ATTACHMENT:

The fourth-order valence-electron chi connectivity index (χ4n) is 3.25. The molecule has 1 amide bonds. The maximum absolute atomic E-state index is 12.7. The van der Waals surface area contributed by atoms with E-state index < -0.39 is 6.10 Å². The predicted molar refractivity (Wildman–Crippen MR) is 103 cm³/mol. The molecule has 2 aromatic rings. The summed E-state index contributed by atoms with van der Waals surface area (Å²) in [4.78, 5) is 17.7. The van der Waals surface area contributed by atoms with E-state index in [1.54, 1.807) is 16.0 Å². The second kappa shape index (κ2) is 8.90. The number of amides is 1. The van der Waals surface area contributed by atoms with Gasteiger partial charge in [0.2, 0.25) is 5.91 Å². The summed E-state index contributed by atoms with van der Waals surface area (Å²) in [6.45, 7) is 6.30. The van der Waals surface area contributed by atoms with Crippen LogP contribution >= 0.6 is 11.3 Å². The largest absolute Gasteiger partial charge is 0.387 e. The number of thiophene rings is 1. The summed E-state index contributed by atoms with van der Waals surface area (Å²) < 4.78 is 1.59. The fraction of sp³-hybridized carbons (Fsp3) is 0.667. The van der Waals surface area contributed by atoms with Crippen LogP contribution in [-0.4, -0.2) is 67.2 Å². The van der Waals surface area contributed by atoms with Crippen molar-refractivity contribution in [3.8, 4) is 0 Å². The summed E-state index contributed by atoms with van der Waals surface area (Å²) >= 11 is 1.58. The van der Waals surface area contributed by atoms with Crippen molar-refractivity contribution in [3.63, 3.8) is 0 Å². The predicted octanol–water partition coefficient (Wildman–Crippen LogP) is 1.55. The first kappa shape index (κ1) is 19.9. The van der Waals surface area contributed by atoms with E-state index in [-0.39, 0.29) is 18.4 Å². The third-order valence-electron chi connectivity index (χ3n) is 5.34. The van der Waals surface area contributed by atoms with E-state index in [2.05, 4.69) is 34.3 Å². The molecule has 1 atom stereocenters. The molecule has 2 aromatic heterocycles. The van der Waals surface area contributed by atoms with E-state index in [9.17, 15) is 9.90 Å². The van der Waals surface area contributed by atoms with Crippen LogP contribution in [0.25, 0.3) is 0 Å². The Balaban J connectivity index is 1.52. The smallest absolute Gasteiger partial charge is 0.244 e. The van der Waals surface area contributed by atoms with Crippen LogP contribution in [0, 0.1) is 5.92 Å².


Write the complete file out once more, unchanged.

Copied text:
The fourth-order valence-electron chi connectivity index (χ4n) is 3.25. The molecule has 1 amide bonds. The maximum absolute atomic E-state index is 12.7. The van der Waals surface area contributed by atoms with E-state index < -0.39 is 6.10 Å². The predicted molar refractivity (Wildman–Crippen MR) is 103 cm³/mol. The molecule has 2 aromatic rings. The summed E-state index contributed by atoms with van der Waals surface area (Å²) in [4.78, 5) is 17.7. The van der Waals surface area contributed by atoms with E-state index in [1.54, 1.807) is 16.0 Å². The second kappa shape index (κ2) is 8.90. The number of amides is 1. The van der Waals surface area contributed by atoms with Gasteiger partial charge in [0.2, 0.25) is 5.91 Å². The summed E-state index contributed by atoms with van der Waals surface area (Å²) in [6.45, 7) is 6.30. The van der Waals surface area contributed by atoms with Crippen LogP contribution >= 0.6 is 11.3 Å². The largest absolute Gasteiger partial charge is 0.387 e. The number of thiophene rings is 1. The summed E-state index contributed by atoms with van der Waals surface area (Å²) < 4.78 is 1.59. The fraction of sp³-hybridized carbons (Fsp3) is 0.667. The van der Waals surface area contributed by atoms with Crippen LogP contribution in [-0.4, -0.2) is 67.2 Å². The van der Waals surface area contributed by atoms with Crippen molar-refractivity contribution in [3.8, 4) is 0 Å². The summed E-state index contributed by atoms with van der Waals surface area (Å²) >= 11 is 1.58. The van der Waals surface area contributed by atoms with Crippen molar-refractivity contribution in [3.63, 3.8) is 0 Å². The predicted octanol–water partition coefficient (Wildman–Crippen LogP) is 1.55. The first kappa shape index (κ1) is 19.9. The van der Waals surface area contributed by atoms with E-state index in [-0.39, 0.29) is 18.4 Å². The third-order valence-electron chi connectivity index (χ3n) is 5.34. The van der Waals surface area contributed by atoms with E-state index in [2.05, 4.69) is 34.3 Å². The molecule has 1 atom stereocenters. The molecule has 2 aromatic heterocycles. The van der Waals surface area contributed by atoms with E-state index in [9.17, 15) is 9.90 Å². The van der Waals surface area contributed by atoms with Crippen LogP contribution in [0.25, 0.3) is 0 Å². The Balaban J connectivity index is 1.52. The smallest absolute Gasteiger partial charge is 0.244 e. The van der Waals surface area contributed by atoms with Crippen LogP contribution in [0, 0.1) is 5.92 Å².